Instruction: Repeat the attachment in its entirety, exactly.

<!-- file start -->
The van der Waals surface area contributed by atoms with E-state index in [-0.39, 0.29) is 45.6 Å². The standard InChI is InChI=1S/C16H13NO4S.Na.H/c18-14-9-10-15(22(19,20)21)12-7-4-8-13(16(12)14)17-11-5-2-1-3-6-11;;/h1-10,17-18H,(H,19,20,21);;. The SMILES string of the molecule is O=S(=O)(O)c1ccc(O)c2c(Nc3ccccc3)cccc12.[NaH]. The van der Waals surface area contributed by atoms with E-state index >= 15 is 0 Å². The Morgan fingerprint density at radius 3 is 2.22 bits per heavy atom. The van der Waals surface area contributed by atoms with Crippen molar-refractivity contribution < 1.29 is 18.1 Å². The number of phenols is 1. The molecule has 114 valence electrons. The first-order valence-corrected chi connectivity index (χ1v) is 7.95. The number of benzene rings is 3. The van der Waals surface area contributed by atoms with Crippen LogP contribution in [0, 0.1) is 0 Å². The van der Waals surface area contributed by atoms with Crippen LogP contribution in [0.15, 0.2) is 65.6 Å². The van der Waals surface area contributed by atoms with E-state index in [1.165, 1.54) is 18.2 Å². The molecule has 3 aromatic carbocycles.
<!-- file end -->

The van der Waals surface area contributed by atoms with E-state index in [-0.39, 0.29) is 45.6 Å². The standard InChI is InChI=1S/C16H13NO4S.Na.H/c18-14-9-10-15(22(19,20)21)12-7-4-8-13(16(12)14)17-11-5-2-1-3-6-11;;/h1-10,17-18H,(H,19,20,21);;. The SMILES string of the molecule is O=S(=O)(O)c1ccc(O)c2c(Nc3ccccc3)cccc12.[NaH]. The van der Waals surface area contributed by atoms with E-state index >= 15 is 0 Å². The Morgan fingerprint density at radius 3 is 2.22 bits per heavy atom. The van der Waals surface area contributed by atoms with Crippen molar-refractivity contribution < 1.29 is 18.1 Å². The number of phenols is 1. The molecule has 114 valence electrons. The first-order valence-corrected chi connectivity index (χ1v) is 7.95. The number of benzene rings is 3. The van der Waals surface area contributed by atoms with Crippen LogP contribution in [0, 0.1) is 0 Å². The van der Waals surface area contributed by atoms with Crippen LogP contribution in [0.15, 0.2) is 65.6 Å². The van der Waals surface area contributed by atoms with E-state index in [1.165, 1.54) is 18.2 Å². The molecule has 3 aromatic carbocycles.